Lastly, they touched on the career progression for revenue managers, the importance of engaging and training employees, and how internal teams can create pilot programs aimed at training aspiring revenue managers. In a poll, 53% of attendees believed they had access to industry trends and insights but needed a better approach to understanding the data. 35% thought there was too much information and were unsure of how to keep up. However, 11% believed they had the right amount of information and a structured process to obtain it. The main reason 59% struggled with talent acquisition is an uncompetitive package, whereas some believed the recruitment process was broken and others felt more PR needed to be done for the promotion of Revenue Management jobs.

The struggle with talent retention was that 80% believed that there weren’t enough career progression opportunities for revenue managers. The other 20% said that the compensation wasn’t attractive enough to keep them and so they lost good talent to competition.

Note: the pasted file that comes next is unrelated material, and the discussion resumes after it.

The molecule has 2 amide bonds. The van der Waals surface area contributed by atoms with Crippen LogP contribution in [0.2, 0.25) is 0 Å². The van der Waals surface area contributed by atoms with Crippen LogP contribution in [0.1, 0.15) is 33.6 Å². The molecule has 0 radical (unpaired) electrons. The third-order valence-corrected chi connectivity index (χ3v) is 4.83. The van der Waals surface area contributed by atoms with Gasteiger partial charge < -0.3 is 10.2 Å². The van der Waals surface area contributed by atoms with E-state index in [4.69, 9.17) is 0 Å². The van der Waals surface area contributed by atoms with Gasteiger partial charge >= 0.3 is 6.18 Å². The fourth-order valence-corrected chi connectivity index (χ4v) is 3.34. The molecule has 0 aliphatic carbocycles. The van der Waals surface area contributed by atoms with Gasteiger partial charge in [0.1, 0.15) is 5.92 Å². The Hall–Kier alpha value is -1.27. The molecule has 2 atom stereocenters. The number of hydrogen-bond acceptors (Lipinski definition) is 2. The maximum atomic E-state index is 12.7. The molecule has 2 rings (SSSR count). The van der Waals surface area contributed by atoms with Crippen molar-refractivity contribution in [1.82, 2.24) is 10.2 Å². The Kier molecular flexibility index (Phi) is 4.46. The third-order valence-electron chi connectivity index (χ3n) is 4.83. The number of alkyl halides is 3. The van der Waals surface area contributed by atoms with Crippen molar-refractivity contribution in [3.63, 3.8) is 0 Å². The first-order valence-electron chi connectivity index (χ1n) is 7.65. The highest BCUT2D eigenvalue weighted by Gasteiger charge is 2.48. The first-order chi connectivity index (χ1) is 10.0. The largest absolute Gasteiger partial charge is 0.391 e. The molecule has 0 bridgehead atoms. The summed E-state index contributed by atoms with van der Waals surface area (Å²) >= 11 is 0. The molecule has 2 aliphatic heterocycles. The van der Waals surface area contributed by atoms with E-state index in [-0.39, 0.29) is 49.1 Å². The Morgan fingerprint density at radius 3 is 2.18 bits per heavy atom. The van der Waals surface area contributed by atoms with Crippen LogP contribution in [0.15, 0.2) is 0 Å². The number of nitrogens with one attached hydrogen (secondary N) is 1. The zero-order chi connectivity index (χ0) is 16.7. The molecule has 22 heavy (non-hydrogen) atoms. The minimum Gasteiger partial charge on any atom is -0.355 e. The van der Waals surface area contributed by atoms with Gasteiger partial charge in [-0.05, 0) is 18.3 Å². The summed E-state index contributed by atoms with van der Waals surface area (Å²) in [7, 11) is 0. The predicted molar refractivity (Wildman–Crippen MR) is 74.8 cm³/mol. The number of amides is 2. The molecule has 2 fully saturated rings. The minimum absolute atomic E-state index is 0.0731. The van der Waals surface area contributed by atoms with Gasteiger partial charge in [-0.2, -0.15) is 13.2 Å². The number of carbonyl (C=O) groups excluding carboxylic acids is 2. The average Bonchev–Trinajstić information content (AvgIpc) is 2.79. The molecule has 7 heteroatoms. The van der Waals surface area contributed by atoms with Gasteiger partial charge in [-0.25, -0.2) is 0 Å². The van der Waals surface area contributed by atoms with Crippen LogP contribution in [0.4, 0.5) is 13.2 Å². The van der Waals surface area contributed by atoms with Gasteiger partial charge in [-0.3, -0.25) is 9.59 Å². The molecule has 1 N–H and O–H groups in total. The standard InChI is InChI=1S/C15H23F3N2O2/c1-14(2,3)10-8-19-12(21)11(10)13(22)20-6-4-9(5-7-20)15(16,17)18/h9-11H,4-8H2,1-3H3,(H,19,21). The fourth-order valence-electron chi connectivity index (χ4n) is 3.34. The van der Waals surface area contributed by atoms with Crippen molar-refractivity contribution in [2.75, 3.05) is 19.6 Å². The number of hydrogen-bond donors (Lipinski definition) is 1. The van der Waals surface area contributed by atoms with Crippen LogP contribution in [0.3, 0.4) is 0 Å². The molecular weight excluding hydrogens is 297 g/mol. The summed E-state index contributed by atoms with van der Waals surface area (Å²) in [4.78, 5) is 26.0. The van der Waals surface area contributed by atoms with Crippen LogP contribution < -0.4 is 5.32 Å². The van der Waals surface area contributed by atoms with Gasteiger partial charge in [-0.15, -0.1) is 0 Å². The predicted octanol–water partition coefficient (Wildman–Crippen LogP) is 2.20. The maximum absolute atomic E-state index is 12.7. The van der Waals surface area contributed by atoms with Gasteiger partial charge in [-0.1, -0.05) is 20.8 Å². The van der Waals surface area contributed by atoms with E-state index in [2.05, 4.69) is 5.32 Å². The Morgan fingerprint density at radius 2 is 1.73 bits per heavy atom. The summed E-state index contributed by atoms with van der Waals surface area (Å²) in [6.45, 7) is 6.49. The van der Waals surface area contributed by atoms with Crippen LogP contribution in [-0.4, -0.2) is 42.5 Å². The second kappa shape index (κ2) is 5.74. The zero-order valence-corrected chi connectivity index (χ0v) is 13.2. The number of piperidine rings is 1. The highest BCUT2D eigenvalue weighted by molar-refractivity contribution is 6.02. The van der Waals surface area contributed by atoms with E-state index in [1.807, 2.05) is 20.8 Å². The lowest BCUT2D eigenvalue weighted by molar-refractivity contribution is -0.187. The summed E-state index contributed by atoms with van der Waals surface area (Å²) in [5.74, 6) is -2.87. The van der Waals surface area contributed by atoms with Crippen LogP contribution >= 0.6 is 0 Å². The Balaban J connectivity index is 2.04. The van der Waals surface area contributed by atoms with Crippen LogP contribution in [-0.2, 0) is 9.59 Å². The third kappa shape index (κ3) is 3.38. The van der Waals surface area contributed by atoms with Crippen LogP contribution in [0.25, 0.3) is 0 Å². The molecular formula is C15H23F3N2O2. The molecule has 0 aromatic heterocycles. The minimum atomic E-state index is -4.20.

• Revenue Management Role and Responsibilities

The executives spoke about the role and responsibilities of revenue managers, emphasizing their crucial function in driving profitability and understanding the impact of their actions on various departments. They stressed the importance of revenue managers having a thorough understanding of P&L analysis and using ratio analysis to optimize expenses and revenues. They highlighted the need for revenue managers to be accountable for setting KPIs and to be developed into profit managers or asset managers. Lastly, the importance of revenue growth, the need for process improvement, talent retention, and the development of skills within the revenue management function were reasoned.

Next Steps

  • The static-dynamic conversation will be further discussed by a panel of experts at the Commercial Strategy Conference in November.
  • The dialogue on talent acquisition and retention is also one that will be broadly discussed at the Commercial Strategy Conference.


  • The role of the revenue management function will always be in demand, and internal teams will promote that using positive PR.
  • The mentorship program was introduced by the HSMAI ME Revenue Advisory Board where the committee members give back to the community by mentoring young talent in the region and helping them grow and shape them to be the next commercial leaders in Revenue.
  • The Certification in Revenue Management (CRME) would help professionals be competent at developing an infrastructure to support revenue management within the framework of their organization and be able to maximize revenue opportunities and optimize profits.